King refuses to expand Muslim hearing's scopeBy TOM BRUNE
January 11, 2011
WASHINGTON - Rep. Pete King rejected a call by a key Democrat Monday to expand a hearing on the radicalization of U.S. Muslims to include other homegrown threats after the Arizona rampage this weekend.
But King (R-Seaford), chairman of the House Homeland Security Committee, said he would consider holding a separate hearing on the shootings if authorities link them to an organized group or "any systematic effort in the United States."
The debate over the scope of the controversial hearing set for February occurred as lawmakers attempted to come to grips with the shootings in Tucson that killed six and wounded 14 others, including Rep. Gabrielle Giffords (D-Ariz.), and whether harsh political rhetoric had influenced the gunman.
The committee's top Democrat, Rep. Bennie Thompson of Mississippi, Monday called on King to broaden the hearing to include all forms of domestic terrorism, including the alleged actions of Jared Loughner.
"The chairman of the committee now talks about the Muslim threat, but there is the threat of homegrown terrorists who could be members of some hate group, Klan associated, Aryan Nation associated, or just something they dream up," Thompson said.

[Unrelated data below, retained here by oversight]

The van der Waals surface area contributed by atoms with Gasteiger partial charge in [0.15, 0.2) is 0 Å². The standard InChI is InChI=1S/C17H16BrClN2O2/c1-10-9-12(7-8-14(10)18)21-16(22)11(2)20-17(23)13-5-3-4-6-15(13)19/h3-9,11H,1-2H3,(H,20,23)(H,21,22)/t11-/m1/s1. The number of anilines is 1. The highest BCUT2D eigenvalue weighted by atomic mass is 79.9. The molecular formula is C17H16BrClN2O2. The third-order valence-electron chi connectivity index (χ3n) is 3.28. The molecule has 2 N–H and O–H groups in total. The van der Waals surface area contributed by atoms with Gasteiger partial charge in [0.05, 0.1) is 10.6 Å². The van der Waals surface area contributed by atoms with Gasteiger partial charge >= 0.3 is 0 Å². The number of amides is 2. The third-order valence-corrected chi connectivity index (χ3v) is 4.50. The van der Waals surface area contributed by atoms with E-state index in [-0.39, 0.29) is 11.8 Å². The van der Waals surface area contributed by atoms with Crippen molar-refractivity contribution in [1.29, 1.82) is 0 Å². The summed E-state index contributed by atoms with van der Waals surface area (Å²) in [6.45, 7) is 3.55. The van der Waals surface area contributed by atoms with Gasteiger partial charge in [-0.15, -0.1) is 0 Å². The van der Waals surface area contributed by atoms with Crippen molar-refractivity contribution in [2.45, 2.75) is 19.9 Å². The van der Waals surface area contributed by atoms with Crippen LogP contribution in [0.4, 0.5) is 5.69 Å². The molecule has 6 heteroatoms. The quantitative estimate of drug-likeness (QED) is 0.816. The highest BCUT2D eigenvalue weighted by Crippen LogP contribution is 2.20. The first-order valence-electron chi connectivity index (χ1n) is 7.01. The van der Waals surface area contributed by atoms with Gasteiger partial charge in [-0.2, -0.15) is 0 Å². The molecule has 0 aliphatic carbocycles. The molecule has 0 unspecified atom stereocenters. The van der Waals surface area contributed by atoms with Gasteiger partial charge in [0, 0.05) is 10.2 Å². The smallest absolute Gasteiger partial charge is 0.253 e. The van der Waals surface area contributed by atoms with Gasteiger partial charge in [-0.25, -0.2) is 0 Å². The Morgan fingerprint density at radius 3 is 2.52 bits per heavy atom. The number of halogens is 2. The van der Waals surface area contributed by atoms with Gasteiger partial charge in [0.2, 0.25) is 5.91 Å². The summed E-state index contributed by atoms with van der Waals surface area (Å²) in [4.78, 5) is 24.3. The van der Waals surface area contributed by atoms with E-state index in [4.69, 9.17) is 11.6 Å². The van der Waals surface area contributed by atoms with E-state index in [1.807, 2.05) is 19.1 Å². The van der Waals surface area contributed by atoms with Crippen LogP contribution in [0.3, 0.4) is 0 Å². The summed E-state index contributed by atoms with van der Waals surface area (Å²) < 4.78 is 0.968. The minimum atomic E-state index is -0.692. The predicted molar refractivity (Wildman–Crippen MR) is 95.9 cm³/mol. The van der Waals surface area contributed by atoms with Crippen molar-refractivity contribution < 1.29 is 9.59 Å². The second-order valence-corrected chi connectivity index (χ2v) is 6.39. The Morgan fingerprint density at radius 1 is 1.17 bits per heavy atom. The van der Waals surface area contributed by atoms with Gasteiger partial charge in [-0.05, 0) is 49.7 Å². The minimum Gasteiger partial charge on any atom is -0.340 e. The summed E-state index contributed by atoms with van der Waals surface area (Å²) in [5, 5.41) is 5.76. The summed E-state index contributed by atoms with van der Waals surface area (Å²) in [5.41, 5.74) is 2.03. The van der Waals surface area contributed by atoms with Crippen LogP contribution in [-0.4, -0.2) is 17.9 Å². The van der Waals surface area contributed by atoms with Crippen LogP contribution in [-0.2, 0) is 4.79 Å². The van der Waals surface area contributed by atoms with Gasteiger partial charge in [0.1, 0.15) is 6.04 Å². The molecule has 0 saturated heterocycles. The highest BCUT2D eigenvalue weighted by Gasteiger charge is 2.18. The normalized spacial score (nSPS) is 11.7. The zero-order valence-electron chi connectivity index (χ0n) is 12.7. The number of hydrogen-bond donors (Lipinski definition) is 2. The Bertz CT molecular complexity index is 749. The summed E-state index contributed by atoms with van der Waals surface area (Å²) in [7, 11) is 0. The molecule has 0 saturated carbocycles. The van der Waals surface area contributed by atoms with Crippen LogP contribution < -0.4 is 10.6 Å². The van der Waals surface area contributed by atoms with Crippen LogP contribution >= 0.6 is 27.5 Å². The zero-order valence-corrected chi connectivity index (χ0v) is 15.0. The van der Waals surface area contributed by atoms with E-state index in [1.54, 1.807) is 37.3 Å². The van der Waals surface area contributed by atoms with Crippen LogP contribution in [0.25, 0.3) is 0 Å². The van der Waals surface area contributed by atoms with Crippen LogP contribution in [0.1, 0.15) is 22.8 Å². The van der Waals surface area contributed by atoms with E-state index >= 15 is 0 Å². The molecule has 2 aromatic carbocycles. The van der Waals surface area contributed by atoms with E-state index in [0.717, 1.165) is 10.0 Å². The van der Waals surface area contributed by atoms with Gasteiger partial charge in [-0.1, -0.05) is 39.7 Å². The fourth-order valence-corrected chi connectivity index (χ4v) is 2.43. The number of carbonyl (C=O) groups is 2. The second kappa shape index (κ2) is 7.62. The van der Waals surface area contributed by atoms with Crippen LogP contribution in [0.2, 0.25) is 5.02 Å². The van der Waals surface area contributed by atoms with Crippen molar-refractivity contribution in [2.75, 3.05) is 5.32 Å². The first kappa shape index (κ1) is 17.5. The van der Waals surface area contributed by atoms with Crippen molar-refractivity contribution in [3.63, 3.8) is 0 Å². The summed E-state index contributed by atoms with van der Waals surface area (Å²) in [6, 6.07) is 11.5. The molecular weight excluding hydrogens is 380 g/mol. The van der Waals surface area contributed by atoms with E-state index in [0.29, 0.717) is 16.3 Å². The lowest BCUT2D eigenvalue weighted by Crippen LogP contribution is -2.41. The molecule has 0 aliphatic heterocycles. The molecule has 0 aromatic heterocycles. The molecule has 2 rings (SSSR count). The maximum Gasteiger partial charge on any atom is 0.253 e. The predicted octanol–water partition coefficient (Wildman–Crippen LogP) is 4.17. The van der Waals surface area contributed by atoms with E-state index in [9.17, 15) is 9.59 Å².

Thompson warned against a hearing that would "demonize" Muslims and said the committee should examine if heated rhetoric from tea party and other groups played a role in Tucson.
But King defended the Muslim extremism hearing, which he announced last month to much criticism that it would isolate and stigmatize Muslims by focusing on them to the exclusion of others. He said the Tucson rampage is off-topic.
"The issue of Muslim radicalization is totally different. It's an internal threat, a foreign terrorist group recruiting people to take up arms against the United States," King said.
"We've always had throughout our history deranged people taking up arms," he said.
The Arizona shooter and his motive aren't known, King said. Homeland Security Secretary Janet Napolitano said she'd give him a report on it. "We may, after a report comes in, have a separate hearing on it," he said.
In 1995, King broke with his party and called for a hearing on militia groups after investigators tied them to the deadly bombing of Oklahoma City's Murrah Federal Building.
King was the first House Republican to denounce the militia groups, calling them "wackos" and "dangerous."
King said he sees some similarities between then and now, but said he has not seen a definitive connection between today's rhetoric and the deadly rampage in Tucson.